Section e: Wise guys - Advice you can't refuse

Section e: Wise guys - Advice you can't refuse - YOU WRITE A GREAT DEAL ABOUT THE IMPORTANCE OF DESIGN, BUT, ALTHOUGH I HAVE READ YOUR BOOK, I AM NOT SURE HOW I ACTUALLY GO ABOUT MAKING MINE A DESIGN-LED COMPANY. ANY IDEAS?

by KJELL NORDSTROM and JONAS RIDDERSTRALE
Last Updated: 31 Aug 2010

YOU WRITE A GREAT DEAL ABOUT THE IMPORTANCE OF DESIGN, BUT, ALTHOUGH I HAVE READ YOUR BOOK, I AM NOT SURE HOW I ACTUALLY GO ABOUT MAKING MINE A DESIGN-LED COMPANY. ANY IDEAS?

OK. Number one: Build an organisational tribe. A design-driven company that competes on feelings and fantasy must thrive on variation, difference and diversity. Yet most of us live and work in organisations built by and for 6.5% of the population - middle-aged, white males. This is not only a question of equality, it is a question of quality of decisions and customer offerings.

Number two: Extend the tribe biographically. The world of yesterday was geographically structured, and so were its tribes. The new tribes are biographically structured. They are global tribes of people who feel they have something in common, no matter where they were born.

Number three: Identify and involve individuals. Within a tribe there must be room for personalisation and individual differences. 'A product that matters needs to say something about the person who owns it,' argues Barry Shepard, co-founder of the design consultancy SHR, which helped develop the Volkswagen Beetle.

I HAVE A GREAT IDEA FOR DEVELOPING ONE OF THE PRODUCTS MADE BY MY COMPANY. TROUBLE IS, MY BOSS WON'T BACK A PILOT TO SEE IF IT WORKS. I WANT TO GET IT IN THE HANDS OF CUSTOMERS TO TEST IT - HE WON'T MOVE. WHAT WOULD YOU SAY TO PERSUADE HIM?

He should listen to you because you work with him and have ideas of your own. Physical violence is not the answer, so think about this example.

One of our favourite companies is the Norwegian furniture manufacturer Stokke, which has built an international reputation for innovative design.

Among its most successful products is the Tripp Trapp, a wooden chair for babies and children, designed by Peter Opsvik. The height and depth of the Tripp Trapp are adjustable, so the chair can grow with the child.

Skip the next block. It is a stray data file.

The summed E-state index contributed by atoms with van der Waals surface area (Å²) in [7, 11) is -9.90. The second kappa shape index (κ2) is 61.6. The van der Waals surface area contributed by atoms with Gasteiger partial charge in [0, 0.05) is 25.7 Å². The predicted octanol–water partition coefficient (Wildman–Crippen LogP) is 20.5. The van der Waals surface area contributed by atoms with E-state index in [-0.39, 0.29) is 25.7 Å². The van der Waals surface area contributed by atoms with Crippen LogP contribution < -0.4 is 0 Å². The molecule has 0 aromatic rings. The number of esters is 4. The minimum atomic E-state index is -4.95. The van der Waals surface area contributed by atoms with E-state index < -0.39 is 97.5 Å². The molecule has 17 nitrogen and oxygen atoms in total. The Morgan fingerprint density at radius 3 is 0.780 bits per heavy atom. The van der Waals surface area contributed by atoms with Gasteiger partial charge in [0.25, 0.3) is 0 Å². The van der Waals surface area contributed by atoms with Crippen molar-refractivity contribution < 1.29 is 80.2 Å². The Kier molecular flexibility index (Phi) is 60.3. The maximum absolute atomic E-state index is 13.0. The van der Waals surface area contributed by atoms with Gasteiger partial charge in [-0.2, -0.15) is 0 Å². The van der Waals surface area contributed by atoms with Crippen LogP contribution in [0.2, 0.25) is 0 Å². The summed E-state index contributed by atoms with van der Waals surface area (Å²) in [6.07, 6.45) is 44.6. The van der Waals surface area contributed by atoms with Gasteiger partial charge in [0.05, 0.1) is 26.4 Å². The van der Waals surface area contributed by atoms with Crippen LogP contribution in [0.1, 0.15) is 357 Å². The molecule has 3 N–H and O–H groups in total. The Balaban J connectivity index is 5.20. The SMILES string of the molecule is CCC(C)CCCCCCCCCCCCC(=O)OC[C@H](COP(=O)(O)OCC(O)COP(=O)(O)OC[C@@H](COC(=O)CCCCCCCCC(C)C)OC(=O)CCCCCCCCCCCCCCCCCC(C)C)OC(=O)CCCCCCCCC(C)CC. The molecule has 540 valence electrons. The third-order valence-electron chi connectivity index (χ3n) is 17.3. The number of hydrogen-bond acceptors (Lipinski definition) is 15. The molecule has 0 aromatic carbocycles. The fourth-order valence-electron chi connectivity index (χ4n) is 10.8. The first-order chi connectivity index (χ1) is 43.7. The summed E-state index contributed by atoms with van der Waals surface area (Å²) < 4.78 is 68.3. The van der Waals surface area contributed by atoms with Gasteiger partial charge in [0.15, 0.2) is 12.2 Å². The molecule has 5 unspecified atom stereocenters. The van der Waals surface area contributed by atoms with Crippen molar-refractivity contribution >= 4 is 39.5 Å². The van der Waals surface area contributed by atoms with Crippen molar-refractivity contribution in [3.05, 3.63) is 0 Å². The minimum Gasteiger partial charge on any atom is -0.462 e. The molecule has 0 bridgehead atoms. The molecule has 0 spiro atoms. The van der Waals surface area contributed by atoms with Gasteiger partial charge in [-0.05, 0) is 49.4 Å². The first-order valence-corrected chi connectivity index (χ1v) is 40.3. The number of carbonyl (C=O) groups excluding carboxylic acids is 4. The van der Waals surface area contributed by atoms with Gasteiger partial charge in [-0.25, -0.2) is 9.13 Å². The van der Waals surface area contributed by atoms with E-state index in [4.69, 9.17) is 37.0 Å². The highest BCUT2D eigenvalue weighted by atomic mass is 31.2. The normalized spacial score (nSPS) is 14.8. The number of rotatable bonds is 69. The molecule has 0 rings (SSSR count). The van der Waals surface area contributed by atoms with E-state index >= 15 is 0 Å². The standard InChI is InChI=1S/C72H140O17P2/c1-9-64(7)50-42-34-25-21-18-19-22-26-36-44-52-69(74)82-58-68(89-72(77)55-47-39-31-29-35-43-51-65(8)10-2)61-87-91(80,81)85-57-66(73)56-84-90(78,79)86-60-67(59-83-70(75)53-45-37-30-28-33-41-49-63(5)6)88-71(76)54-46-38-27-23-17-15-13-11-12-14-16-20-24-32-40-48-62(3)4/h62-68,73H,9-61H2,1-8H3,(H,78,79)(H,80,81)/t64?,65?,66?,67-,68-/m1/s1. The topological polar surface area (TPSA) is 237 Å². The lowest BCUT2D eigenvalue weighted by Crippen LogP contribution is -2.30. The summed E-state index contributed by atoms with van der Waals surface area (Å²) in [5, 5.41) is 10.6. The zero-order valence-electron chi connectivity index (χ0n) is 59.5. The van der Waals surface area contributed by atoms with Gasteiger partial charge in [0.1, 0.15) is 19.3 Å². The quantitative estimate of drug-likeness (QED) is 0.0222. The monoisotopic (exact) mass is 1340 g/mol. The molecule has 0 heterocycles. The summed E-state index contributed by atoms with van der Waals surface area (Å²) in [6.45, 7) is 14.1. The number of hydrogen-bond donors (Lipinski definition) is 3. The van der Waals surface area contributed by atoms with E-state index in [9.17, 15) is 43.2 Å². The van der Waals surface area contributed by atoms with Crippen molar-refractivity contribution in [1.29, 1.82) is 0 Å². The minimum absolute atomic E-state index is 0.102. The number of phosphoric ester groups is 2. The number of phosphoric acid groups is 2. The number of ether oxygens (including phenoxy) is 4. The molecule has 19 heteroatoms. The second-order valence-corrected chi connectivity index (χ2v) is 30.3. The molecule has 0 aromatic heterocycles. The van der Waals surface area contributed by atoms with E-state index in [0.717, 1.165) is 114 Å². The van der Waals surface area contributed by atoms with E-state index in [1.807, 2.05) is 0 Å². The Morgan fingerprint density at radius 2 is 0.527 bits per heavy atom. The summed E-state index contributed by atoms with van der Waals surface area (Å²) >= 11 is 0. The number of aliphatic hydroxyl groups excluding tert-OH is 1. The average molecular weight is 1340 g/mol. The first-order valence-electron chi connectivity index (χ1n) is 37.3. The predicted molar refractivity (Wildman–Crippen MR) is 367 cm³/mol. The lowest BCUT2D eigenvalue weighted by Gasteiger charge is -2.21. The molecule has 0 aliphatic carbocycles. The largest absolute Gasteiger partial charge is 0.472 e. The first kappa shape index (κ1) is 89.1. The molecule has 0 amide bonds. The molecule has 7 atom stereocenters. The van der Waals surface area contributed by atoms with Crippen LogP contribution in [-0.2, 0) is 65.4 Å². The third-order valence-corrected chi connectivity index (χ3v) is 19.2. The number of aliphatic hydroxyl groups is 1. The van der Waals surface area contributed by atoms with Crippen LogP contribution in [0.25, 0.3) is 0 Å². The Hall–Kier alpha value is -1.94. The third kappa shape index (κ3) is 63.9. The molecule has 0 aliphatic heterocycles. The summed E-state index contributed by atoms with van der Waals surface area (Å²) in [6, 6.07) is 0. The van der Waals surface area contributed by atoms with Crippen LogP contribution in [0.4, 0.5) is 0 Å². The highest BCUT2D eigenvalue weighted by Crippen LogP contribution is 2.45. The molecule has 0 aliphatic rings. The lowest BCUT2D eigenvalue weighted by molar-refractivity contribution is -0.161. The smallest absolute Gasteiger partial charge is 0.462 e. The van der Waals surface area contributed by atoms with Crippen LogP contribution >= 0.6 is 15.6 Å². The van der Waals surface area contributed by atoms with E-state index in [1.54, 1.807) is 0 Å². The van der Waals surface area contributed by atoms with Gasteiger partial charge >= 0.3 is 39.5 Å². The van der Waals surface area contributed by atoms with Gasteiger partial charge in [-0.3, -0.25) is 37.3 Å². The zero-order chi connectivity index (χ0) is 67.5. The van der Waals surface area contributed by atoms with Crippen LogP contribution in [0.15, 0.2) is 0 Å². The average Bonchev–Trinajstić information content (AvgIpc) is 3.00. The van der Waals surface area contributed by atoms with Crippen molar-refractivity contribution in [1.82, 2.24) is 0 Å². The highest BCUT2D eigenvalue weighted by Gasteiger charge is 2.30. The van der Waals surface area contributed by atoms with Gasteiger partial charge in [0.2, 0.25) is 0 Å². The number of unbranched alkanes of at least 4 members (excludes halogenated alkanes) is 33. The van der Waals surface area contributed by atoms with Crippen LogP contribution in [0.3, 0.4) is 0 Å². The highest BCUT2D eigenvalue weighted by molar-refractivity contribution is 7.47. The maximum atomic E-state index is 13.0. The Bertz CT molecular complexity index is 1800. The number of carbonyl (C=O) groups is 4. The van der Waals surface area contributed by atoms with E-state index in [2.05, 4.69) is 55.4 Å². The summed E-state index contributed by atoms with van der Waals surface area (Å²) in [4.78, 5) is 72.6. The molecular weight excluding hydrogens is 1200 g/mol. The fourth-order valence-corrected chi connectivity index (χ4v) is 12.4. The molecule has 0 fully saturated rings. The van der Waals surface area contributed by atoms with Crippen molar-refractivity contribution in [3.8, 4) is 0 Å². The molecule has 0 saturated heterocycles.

One of the reasons Stokke has succeeded with this, and other unusual-looking designs, is a keen awareness of its tribes. The target audience for the Tripp Trapp is new parents. Stokke gives the chairs to kindergartens, where parents can see them being used. This has played a huge part in the company's growth.

I AM CEO OF A MID-SIZED MANUFACTURING COMPANY. I APPRECIATE THAT ISN'T A FUNKY POSITION BUT I UNDERSTAND WHAT YOU ARE SAYING: OLD-STYLE LEADERSHIP IS NO LONGER APPROPRIATE. I AGREE, BUT OLD-STYLE LEADERSHIP IS WHAT PEOPLE EXPECT OF YOU, AND BREAKING THE HABITS OF A LIFETIME IS DIFFICULT.

You're on your way. If you're thinking the unthinkable, you can make the unthinkable happen. As a start, instead of sending out job descriptions, ask employees to hand in motivation descriptions. What turns them on? Read and re-read these. The job of the leader is to understand the aspirations, fears and abilities of people. Turn them on and let them get on with it.

WE HEAR A LOT ABOUT CAREER PLANNING BUT WHAT DO I ACTUALLY NEED TO DO? I HAVE JUST LEFT UNIVERSITY AND AM THINKING ABOUT WHAT TO DO NEXT WITH MY LIFE.

No easy answers, it's down to you. But those who succeed in the future will be marked out by a number of characteristics. First they will be unique. They might be extremely specialised or they can be what we call hyphenists, people who combine different skills in a unique way: compu-ecologists or psycho-linguists, for example. They will regard themselves as a company, Me Inc, and they will make conscious decisions about how to continue reinvesting in their personal brand. Finally, they will be very well connected. If you don't know how, know who. Good luck.

Kjell Nordstrom + Jonas Ridderstrale are authors of Funky Business (ft.com). Seek their wisdom at sectione@haynet.com.



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